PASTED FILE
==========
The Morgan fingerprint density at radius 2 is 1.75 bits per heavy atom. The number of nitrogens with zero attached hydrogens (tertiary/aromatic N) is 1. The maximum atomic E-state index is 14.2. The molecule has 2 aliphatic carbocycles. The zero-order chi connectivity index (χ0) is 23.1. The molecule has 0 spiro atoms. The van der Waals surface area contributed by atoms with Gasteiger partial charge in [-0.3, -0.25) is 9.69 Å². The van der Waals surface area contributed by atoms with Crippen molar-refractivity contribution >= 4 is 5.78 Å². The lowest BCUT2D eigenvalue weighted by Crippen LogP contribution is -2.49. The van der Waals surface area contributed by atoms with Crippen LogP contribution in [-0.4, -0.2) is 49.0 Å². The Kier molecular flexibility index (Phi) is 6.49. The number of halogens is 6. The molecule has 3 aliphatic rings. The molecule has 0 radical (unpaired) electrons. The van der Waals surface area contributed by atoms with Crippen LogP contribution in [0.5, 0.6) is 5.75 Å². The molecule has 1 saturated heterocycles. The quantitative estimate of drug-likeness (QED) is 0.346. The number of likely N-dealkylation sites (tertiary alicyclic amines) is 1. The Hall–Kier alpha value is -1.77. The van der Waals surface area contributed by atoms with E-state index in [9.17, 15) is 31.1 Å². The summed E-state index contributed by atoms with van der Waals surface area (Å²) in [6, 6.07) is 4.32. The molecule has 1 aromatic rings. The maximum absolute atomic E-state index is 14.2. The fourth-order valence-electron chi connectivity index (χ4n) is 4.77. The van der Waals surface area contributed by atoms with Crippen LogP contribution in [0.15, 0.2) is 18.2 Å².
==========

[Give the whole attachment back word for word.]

The Morgan fingerprint density at radius 2 is 1.75 bits per heavy atom. The number of nitrogens with zero attached hydrogens (tertiary/aromatic N) is 1. The maximum atomic E-state index is 14.2. The molecule has 2 aliphatic carbocycles. The zero-order chi connectivity index (χ0) is 23.1. The molecule has 0 spiro atoms. The van der Waals surface area contributed by atoms with Gasteiger partial charge in [-0.3, -0.25) is 9.69 Å². The van der Waals surface area contributed by atoms with Crippen molar-refractivity contribution >= 4 is 5.78 Å². The lowest BCUT2D eigenvalue weighted by Crippen LogP contribution is -2.49. The van der Waals surface area contributed by atoms with Crippen LogP contribution in [-0.4, -0.2) is 49.0 Å². The Kier molecular flexibility index (Phi) is 6.49. The number of halogens is 6. The molecule has 3 aliphatic rings. The molecule has 0 radical (unpaired) electrons. The van der Waals surface area contributed by atoms with Crippen LogP contribution in [0.5, 0.6) is 5.75 Å². The molecule has 1 saturated heterocycles. The quantitative estimate of drug-likeness (QED) is 0.346. The number of likely N-dealkylation sites (tertiary alicyclic amines) is 1. The Hall–Kier alpha value is -1.77. The van der Waals surface area contributed by atoms with E-state index in [9.17, 15) is 31.1 Å². The summed E-state index contributed by atoms with van der Waals surface area (Å²) in [6, 6.07) is 4.32. The molecule has 1 aromatic rings. The maximum absolute atomic E-state index is 14.2. The fourth-order valence-electron chi connectivity index (χ4n) is 4.77. The van der Waals surface area contributed by atoms with Crippen LogP contribution in [0.15, 0.2) is 18.2 Å².